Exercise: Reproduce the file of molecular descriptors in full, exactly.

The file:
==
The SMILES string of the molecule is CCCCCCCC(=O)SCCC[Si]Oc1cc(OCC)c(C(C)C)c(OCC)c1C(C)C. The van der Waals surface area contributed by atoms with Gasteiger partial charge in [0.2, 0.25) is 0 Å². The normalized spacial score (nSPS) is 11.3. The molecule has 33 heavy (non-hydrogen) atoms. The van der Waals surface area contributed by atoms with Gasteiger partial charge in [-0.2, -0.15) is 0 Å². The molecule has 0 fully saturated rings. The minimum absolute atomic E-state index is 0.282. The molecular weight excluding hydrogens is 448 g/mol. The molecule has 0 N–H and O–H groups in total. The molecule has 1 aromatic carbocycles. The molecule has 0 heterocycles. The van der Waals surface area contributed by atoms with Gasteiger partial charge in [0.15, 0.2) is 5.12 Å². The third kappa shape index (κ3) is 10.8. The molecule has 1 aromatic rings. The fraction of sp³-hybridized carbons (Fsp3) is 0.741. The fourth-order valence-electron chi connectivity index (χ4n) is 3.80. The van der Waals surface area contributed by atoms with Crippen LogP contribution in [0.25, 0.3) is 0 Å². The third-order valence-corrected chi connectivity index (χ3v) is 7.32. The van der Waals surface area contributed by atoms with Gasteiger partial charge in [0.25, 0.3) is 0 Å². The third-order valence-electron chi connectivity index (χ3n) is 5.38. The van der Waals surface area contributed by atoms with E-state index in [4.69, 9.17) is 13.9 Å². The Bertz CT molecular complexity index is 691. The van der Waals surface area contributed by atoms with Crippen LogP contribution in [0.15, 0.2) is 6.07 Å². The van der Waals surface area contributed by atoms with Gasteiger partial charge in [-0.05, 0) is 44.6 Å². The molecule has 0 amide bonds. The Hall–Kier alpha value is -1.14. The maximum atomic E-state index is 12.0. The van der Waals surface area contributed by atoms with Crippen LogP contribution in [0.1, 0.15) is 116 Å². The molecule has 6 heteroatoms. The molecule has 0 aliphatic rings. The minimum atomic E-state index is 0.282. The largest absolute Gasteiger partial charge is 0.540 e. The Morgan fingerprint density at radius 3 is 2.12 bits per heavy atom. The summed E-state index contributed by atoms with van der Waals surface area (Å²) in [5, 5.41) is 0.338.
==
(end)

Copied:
The SMILES string of the molecule is CCCCCCCC(=O)SCCC[Si]Oc1cc(OCC)c(C(C)C)c(OCC)c1C(C)C. The van der Waals surface area contributed by atoms with Gasteiger partial charge in [0.2, 0.25) is 0 Å². The normalized spacial score (nSPS) is 11.3. The molecule has 33 heavy (non-hydrogen) atoms. The van der Waals surface area contributed by atoms with Gasteiger partial charge in [-0.2, -0.15) is 0 Å². The molecule has 0 fully saturated rings. The minimum absolute atomic E-state index is 0.282. The molecular weight excluding hydrogens is 448 g/mol. The molecule has 0 N–H and O–H groups in total. The molecule has 1 aromatic carbocycles. The molecule has 0 heterocycles. The van der Waals surface area contributed by atoms with Gasteiger partial charge in [0.15, 0.2) is 5.12 Å². The third kappa shape index (κ3) is 10.8. The molecule has 1 aromatic rings. The fraction of sp³-hybridized carbons (Fsp3) is 0.741. The fourth-order valence-electron chi connectivity index (χ4n) is 3.80. The van der Waals surface area contributed by atoms with Crippen LogP contribution in [0.25, 0.3) is 0 Å². The third-order valence-corrected chi connectivity index (χ3v) is 7.32. The van der Waals surface area contributed by atoms with Gasteiger partial charge in [0.25, 0.3) is 0 Å². The third-order valence-electron chi connectivity index (χ3n) is 5.38. The van der Waals surface area contributed by atoms with E-state index in [4.69, 9.17) is 13.9 Å². The Bertz CT molecular complexity index is 691. The van der Waals surface area contributed by atoms with Crippen LogP contribution in [0.15, 0.2) is 6.07 Å². The van der Waals surface area contributed by atoms with Gasteiger partial charge in [-0.05, 0) is 44.6 Å². The molecule has 0 amide bonds. The Hall–Kier alpha value is -1.14. The maximum atomic E-state index is 12.0. The van der Waals surface area contributed by atoms with Crippen LogP contribution in [0.1, 0.15) is 116 Å². The molecule has 6 heteroatoms. The molecule has 0 aliphatic rings. The minimum atomic E-state index is 0.282. The largest absolute Gasteiger partial charge is 0.540 e. The Morgan fingerprint density at radius 3 is 2.12 bits per heavy atom. The summed E-state index contributed by atoms with van der Waals surface area (Å²) in [5, 5.41) is 0.338.